In short, the prospects are exciting. It is not surprising that many countries have begun to show increased interest in the Arctic, which is geographically and historically in the sphere of special influence of Russia. The US is building new icebreakers and preparing the navy for operations in the Far North. China, not the most arctic power, also set about building its own icebreaker fleet. To maintain leadership in the region and successfully compete with the leading world powers, Russia will need to invest huge sums of money, and it should be as effective as possible. In this regard, the recent decision of our authorities to transfer control of the Northern Sea Route from the Ministry of Transport to the state corporation Rosatom raises big questions.
The backstage fight for the NSR has been going on for a long time. They defended the transfer of control over the promising waterway of the state corporation Dmitry Rogozin, he was supported by the head of government Dmitry Medvedev, and the decision of President Putin was influenced by the position of the head of his Administration, Sergei Kirienko, who, incidentally, was the head of Rosatom for a long time. As a result, the Northern Sea Route “sailed away” from the hands of the relevant ministry.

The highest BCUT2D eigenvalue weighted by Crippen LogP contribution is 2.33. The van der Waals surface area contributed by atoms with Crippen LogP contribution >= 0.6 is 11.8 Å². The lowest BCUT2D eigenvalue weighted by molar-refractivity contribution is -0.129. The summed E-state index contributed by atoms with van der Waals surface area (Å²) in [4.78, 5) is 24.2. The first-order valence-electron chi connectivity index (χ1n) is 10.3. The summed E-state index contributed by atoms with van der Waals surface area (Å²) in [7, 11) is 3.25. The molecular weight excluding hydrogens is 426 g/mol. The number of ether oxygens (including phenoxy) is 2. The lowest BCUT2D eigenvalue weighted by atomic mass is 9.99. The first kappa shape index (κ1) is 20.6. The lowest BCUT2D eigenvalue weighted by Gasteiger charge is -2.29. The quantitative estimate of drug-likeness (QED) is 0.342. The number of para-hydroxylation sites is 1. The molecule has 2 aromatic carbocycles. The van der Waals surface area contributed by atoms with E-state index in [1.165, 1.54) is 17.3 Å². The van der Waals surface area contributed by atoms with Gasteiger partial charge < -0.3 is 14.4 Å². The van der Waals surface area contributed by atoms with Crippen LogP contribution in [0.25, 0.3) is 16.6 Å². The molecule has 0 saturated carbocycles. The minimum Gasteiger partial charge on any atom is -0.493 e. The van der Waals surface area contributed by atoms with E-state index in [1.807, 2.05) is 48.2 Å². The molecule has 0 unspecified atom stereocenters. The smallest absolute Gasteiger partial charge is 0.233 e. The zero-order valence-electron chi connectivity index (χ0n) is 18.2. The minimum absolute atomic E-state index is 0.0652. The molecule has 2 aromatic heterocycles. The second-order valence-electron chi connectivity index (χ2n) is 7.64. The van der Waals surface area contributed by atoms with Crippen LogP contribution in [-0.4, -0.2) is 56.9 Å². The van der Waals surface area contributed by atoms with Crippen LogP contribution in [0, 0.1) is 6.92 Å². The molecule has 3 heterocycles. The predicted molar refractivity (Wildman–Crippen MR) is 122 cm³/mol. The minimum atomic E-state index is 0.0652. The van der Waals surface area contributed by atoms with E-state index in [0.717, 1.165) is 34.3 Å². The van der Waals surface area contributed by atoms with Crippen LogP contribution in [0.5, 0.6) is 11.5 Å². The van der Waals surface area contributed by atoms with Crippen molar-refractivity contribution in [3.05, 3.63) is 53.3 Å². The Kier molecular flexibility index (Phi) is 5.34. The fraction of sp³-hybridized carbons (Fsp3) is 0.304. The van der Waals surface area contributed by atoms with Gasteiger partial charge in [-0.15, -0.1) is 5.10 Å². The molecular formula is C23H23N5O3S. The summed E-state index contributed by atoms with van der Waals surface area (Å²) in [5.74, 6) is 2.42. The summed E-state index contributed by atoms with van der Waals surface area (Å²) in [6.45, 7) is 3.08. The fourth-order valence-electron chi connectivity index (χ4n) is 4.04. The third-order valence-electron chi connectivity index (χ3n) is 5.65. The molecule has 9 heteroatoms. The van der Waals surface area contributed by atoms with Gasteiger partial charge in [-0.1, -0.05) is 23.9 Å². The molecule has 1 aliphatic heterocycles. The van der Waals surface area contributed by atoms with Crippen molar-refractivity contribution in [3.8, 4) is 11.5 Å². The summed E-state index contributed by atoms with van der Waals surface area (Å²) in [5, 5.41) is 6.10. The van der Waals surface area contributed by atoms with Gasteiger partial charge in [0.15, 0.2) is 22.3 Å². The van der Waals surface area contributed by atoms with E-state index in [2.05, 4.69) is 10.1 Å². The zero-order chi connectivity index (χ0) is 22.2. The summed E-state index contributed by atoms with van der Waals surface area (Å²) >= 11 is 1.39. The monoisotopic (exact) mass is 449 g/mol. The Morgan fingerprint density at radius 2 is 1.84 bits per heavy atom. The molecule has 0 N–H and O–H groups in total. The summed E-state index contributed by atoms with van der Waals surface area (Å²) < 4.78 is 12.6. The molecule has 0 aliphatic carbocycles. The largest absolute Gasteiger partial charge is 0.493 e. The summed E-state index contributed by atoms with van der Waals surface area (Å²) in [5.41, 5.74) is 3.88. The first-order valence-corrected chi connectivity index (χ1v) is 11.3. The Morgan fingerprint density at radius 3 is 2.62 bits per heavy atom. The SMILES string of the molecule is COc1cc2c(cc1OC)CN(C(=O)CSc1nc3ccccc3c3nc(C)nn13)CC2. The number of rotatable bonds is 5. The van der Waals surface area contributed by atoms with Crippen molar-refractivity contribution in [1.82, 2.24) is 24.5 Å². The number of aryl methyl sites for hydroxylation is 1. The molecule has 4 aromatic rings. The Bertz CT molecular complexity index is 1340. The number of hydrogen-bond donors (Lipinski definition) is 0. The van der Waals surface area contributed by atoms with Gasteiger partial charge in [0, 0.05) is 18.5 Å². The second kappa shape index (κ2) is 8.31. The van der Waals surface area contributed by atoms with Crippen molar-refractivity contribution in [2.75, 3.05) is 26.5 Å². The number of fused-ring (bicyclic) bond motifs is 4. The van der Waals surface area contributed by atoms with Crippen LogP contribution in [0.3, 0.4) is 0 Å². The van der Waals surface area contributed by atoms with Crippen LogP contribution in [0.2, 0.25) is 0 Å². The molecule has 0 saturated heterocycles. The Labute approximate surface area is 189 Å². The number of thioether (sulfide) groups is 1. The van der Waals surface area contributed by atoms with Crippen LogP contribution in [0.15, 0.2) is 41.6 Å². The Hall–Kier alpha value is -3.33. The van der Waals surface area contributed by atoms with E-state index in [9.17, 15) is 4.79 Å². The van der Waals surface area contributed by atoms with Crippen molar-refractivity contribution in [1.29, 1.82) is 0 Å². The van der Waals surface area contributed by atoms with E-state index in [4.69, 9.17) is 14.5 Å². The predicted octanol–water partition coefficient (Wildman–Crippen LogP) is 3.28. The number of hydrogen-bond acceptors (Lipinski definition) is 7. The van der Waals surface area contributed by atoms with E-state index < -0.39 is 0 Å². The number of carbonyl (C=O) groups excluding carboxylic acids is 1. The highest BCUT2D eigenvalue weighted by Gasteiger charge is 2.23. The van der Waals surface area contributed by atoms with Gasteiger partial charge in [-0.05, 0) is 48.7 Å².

So why does this decision by the authorities look mixed?
On the one hand, Rosatom is objectively one of the most successful Russian state corporations. She was able to preserve most of the Soviet scientific and industrial heritage, and has a lot of successful projects abroad. The nuclear industry is one of the main pillars on which claims to consider the Russian Federation a great power are based.
On the other handand there are spots in the sun. Where there is big state money, there is corruption. On the Web, you can find data that this problem has not spared Rosatom. After gaining control over the Northern Sea Route, the corporation’s leadership will receive the functions of the main recipient and manager of the enormous funds allocated by the state for the development of the Arctic, as well as the administrator of the income from the operation of the NSR. Also, Rosatom will hold tenders for concessions and determine the winners who will use the budget money for the development of the Arctic infrastructure.
The state, as represented by the Ministry of Transport, will now only have “over-farm” functions, not so much even control as “instruction”: determination of icebreaking assistance rules, assignment of port charges, etc.
Optimists will say that a successful state-owned corporation can make SMP successful. Pessimists say otherwise. The most pessimistic forecast is as follows: after a while, the leadership of Rosatom, under the slogan “attract three private rubles per state ruble,” makes a decision on corporatizing the Northern Sea Route for its more efficient development. With such a development of events, the emergence of Chinese co-owners at the SMP will not be strange. However, we will not exaggerate in advance, for sure everything will be fine.